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September 11, 2006 | by  | in Opinion |
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The Week in Politics

Last week defence, this week attack!

Labour caught a break last week. The police investigation into the allegations raised by an electorate office staff member of Taito Phillip Field (Labour, Mangere) and his slinky fingers, has meant that the party gets some breathing space to deflect comment on Field and the Ingram report.

That didn’t stop Lockwood Smith (National, Rodney) and Phil Heatley (National, Whangarei) from testing Immigration Minister David Cunliffe (Labour, New Lynn). They didn’t get far. After weeks of questions, Cunliffe finally had the better of the opposition. Never mind though, the final score is still a clear win for the Nats.

Unlike previous examples of National not learning to let the man fall down by itself, the conditions were right for them to try some combinations, simply switching attacks from Field to the pledge card. With the Auditor General’s report into overspending allegations by nearly all parties during the 2005 election soon (but not yet) to be released, it was a prime opportunity to bring up a new offensive on the opposition benches. National’s rhetoric has taken the “no prisoners!” approach:Don Brash (National, List) calling the current Government the most corrupt this country has every seen and demanding a fresh election after according to him, “Labour stole last year’s election”.

This week, the Government could not hide, and found its footing again, as well as once again realising that the only good defence is a good offence and deciding to meet the Opposition head on.

What we saw in the House last week was a battle across the chamber, allegation after allegation, barracking and taunting from both sides, with no one relenting. Labour was able to pull the rug from out under Dr Brash, with a pamphlet produced with the leader’s fund in 2002 (featuring then leader Bill English (National, Clutha-Southland) and detailing the policies that the party was committed to in that years election).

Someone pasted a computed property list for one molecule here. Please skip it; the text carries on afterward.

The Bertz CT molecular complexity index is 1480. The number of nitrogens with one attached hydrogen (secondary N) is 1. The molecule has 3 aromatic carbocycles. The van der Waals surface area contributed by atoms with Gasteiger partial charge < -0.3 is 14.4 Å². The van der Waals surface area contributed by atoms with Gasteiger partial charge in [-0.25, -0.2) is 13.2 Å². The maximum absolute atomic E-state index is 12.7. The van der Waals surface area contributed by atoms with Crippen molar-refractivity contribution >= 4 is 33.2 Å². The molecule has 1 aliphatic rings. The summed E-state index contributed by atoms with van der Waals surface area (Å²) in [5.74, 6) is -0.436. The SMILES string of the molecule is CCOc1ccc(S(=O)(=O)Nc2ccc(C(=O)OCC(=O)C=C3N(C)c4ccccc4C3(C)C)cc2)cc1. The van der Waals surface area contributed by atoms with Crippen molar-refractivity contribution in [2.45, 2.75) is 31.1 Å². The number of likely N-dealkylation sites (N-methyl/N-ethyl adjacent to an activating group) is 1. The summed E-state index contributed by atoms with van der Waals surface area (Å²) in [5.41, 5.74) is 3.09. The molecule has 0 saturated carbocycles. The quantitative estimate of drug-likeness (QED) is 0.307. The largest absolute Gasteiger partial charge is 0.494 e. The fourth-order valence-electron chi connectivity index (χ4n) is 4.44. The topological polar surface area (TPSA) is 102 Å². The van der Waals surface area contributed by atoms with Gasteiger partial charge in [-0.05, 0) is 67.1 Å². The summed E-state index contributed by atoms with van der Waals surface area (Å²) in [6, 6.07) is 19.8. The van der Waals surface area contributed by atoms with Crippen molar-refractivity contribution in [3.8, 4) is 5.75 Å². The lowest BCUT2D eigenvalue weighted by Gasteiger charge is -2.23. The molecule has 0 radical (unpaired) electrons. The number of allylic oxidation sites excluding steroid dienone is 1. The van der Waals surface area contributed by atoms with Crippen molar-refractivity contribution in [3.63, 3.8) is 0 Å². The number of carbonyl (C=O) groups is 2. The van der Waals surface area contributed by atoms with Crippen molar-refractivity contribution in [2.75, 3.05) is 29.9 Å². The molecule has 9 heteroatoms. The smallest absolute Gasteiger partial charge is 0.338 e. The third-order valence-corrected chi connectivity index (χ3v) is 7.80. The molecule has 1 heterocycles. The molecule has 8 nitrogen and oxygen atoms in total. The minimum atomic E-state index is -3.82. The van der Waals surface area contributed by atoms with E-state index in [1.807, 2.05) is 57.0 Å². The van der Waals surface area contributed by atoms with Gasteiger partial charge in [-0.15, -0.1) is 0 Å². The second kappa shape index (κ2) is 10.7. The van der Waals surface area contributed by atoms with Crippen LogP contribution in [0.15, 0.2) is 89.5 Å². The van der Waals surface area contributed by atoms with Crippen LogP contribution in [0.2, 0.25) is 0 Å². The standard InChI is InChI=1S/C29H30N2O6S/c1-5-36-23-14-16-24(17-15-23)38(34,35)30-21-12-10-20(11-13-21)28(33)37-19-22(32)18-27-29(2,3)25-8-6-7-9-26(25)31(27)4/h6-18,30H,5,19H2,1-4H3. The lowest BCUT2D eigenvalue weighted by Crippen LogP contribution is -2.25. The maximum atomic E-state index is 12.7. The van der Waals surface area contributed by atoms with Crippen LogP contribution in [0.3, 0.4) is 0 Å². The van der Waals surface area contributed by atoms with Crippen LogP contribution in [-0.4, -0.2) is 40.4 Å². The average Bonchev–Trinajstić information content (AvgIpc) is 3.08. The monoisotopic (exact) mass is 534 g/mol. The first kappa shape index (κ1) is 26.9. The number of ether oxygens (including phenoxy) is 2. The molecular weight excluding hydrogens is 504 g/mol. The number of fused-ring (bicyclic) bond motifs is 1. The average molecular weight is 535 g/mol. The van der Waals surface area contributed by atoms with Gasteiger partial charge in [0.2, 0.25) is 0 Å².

National hit back, bringing up the obvious problem with that argument: the rules were changed between then and 2005!

Labour was ready, referring to the changes after the post-election review as permitting “material of an informational nature to inform the recipient of the member’s or parliamentary political party’s views on public issues of the day” and that the advertising had to contain the parliamentary crest, and a contact address. In other words “our pledge card does exactly what the law allows!”

Undeterred, Brash continued with the key question: will Labour pay back the parliamentary funds used for the card, if the auditor general finds the spending unlawful? (This is, of course, the only time that he stated the possibility, not the certainty, that the money was spent unlawfully).

Anyone expecting a straight answer in politics is simply deluding themselves, Clark immediately introduced the Exclusive Brethren’s 1.2 million dollar campaign to support the National party in winning the election as a counter argument (and Brash’s cover-up of the meetings with the religious group, even from Co-leader Gerry Brownlee (National, Ilam)). A campaign that included, according to Jim Anderton (Progressive, Wigram)

“…tens of thousands of dollars…spent on full-page advertisements in local papers, and expensive full-colour leaflets personally attacking the sitting member [for Wigram]… delivered to every household, supporting the National Party’s electoral campaign, all authorised by an unidentified person said to live at a property that was in fact vacant.”

Clark then went even further: “the real corruption in politics is Dr Brash’s ‘cash for policies’ and refusal to say where his money came from”, alluding to the large private trusts that fund the bulk of National’s campaigns. Gerry Brownlee took a different approach, going into detail about the advice that the Labour party had been given by the Chief Electoral Officer on overspending during the 2005 campaign, not necessarily wanting answers, but just to get Labour’s actions on the record. He also highlighted the role of the unions in Labour’s campaigns.

In the end, all we saw was a lot of finger pointing from two sides deep in their own holes. Sitting and listening to the cacophony of hypothetical insinuation, with the Auditor General’s report being eagerly awaited by the wolf-hounds, it was hard to hear over the calls of “liar”, “pay it back”, “tell us about the Business Roundtable”, “how about his tennis ball?” and “you guys are corrupt!” coming from both sides of the house. It was stunning and deplorable. But it certainly was politics.

You had to wonder over the shouting, just who was being left behind in the debate. I saw a silent Bill English, and I was wondering if he thought that this was going way too far? His own question on education was bumped to number 10 on the Tuesday, and with no question on the Wednesday, you pity the loss of proper debate, and the lost opportunity to hear from the most chivalrous debater in the House. Those who think that debate in the House should be held to a higher code should watch him and ponder what could happen if more were like English.

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